Sunday, August 26, 2012

Solitary Thoughts

Solitary Thoughts is a hard book to review because the opinions expressed in the various essays are unique to the author.  William Goff has very strong opinions about today's society, that of corporate greed and mass consumerism, amongst a number of other subjects addressed.

I agree that we live in a world that has gone mad, and which is greedy and selfish.  Human beings have this innate ability to over consume, be it food, cars, houses, or technology.  We seem to think that this will buy us happiness but it comes at a cost - heavy debt, declining health, and stress.  Over consumerism has resulted in mass production of products which lack any true style or craftsmanship and are soon outdated causing us to live in a disposable society.

The essays in Solitary Thoughts focus on the author's feelings about these various subjects. The presentation of the book is excellent, the cover is very tasteful and each essay is not too long; but there is negativity surrounding each one so I found that reading just one or two at a time every couple of days was enough.  I did find the essays rather verbose and I needed to read each one a couple of times to fully comprehend what the author was actually trying to convey.

My favourites were "The Dancer" which is the most optimistic of the essays, and I really liked "Theatre of the Mind" as its structure is reminiscent of my favourite short story (Midnight Express by Alfred Noyes).   

The essays are not light reading, nor are they uplifting, but each one does contain something profound which makes it worthwhile taking a look at this independently published book.


Thursday, August 2, 2012

Which Literary Character are You in Love With?

Sergeant George (Hugo Speer)
Are you like me? Do you find yourself attracted to a character in a book and then fantasise about them?  I've done it for years since having a crush on Julian in Enid Blyton's Famous Five story books.  You'd think I'd have grown out of it by now but, alas, I seem to be getting worse as I get older.

My latest 'crush' is Sergeant George from Dickens’ Bleak House.  Now, I really liked the character when I read the novel but I've just watched the BBC's mini series and, for me, Hugo Speer as Sergeant George - well what can I say? He's the one!! I'm absolutely besotted.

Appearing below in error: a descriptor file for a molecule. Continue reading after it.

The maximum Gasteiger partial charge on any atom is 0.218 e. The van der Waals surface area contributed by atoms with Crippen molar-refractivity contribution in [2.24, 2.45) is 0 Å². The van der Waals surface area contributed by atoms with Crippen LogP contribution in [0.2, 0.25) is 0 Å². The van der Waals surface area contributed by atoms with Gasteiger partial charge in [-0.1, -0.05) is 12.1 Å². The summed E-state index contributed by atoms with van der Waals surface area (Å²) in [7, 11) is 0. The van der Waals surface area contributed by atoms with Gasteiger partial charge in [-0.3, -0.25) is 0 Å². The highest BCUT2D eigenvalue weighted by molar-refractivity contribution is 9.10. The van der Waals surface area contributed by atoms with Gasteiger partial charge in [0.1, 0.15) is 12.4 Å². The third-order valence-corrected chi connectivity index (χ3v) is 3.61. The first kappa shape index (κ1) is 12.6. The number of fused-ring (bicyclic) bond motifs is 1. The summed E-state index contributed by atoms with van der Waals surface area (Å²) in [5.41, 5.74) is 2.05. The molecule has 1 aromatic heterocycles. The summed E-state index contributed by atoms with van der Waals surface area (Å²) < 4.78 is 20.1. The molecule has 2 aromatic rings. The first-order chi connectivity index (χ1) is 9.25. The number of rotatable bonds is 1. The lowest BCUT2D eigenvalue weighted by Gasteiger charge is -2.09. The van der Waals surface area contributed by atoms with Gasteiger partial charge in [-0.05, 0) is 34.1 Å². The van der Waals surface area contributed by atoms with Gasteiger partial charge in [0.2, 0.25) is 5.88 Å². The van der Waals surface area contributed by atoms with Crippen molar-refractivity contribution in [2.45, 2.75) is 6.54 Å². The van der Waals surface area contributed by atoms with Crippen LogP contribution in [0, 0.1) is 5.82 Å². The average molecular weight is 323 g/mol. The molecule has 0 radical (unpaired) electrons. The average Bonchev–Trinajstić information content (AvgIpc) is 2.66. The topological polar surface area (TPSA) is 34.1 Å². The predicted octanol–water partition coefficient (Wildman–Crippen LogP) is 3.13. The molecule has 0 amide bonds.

There have been others in the past like Nick Andros from Stephen King's The Stand (purely the fictional character not a re-imagined version for the screen), and Roland Deschain from King's Dark Tower Series (I can't even begin to imagine who could play him and do him justice).  When Nick died in The Stand I could barely read any more, I actually went into mourning for him. 

Murray Jacob (Richard Roxburgh)
There was Murray Jacob from Tim Winton's In The Winter Dark - a very moody character with a secret (though all the characters had a secret in that novel) – and the screen version played by Richard Roxburgh was not a bad choice at all. 

George Eliot's strong and dependable Adam Bede had me going there for a while and so did John Thornton from Elizabeth Gaskell's North and South. I did dabble with David Copperfield but he was too nice, and Heathcliffe but he was way too much Catherine's to ever hope that he could be mine; it got too hard so I had to let him go LOL!  On the whole I prefer the gallant 19th Century character, a gentleman or a working man, they must be noble and kind, but not prissy (like Nicholas Nickley).

Sergeant George is perfect.  He is a strong and true friend, he may have crippling money problems but he is a good man with a big .. um .. heart, and those whiskers just set my heart fluttering!

So, who is your literary fantasy?